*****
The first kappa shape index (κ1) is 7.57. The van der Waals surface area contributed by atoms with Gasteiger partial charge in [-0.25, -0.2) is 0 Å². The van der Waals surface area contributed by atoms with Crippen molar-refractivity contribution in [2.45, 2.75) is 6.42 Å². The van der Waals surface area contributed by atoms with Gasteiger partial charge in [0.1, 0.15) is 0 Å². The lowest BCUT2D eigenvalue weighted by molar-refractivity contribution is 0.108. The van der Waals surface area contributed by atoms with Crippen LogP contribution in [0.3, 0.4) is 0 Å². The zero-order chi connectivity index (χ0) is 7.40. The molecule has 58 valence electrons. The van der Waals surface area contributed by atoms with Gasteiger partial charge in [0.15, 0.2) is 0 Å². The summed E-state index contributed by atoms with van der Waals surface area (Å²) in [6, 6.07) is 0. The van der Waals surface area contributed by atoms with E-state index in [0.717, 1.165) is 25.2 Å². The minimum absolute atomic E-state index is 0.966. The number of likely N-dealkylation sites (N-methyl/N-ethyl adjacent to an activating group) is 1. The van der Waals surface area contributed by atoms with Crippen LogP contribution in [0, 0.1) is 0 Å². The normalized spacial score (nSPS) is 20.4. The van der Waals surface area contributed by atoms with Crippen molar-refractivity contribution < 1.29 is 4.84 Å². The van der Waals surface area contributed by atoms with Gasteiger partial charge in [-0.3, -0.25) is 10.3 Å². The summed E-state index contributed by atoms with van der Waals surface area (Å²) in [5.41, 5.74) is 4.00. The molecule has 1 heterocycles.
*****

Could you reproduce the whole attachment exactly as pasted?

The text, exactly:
The first kappa shape index (κ1) is 7.57. The van der Waals surface area contributed by atoms with Gasteiger partial charge in [-0.25, -0.2) is 0 Å². The van der Waals surface area contributed by atoms with Crippen molar-refractivity contribution in [2.45, 2.75) is 6.42 Å². The van der Waals surface area contributed by atoms with Gasteiger partial charge in [0.1, 0.15) is 0 Å². The lowest BCUT2D eigenvalue weighted by molar-refractivity contribution is 0.108. The van der Waals surface area contributed by atoms with Crippen LogP contribution in [0.3, 0.4) is 0 Å². The zero-order chi connectivity index (χ0) is 7.40. The molecule has 58 valence electrons. The van der Waals surface area contributed by atoms with Gasteiger partial charge in [0.15, 0.2) is 0 Å². The summed E-state index contributed by atoms with van der Waals surface area (Å²) in [6, 6.07) is 0. The van der Waals surface area contributed by atoms with E-state index in [0.717, 1.165) is 25.2 Å². The minimum absolute atomic E-state index is 0.966. The number of likely N-dealkylation sites (N-methyl/N-ethyl adjacent to an activating group) is 1. The van der Waals surface area contributed by atoms with Crippen LogP contribution in [0, 0.1) is 0 Å². The normalized spacial score (nSPS) is 20.4. The van der Waals surface area contributed by atoms with Crippen molar-refractivity contribution < 1.29 is 4.84 Å². The van der Waals surface area contributed by atoms with Gasteiger partial charge in [-0.3, -0.25) is 10.3 Å². The summed E-state index contributed by atoms with van der Waals surface area (Å²) in [5.41, 5.74) is 4.00. The molecule has 1 heterocycles.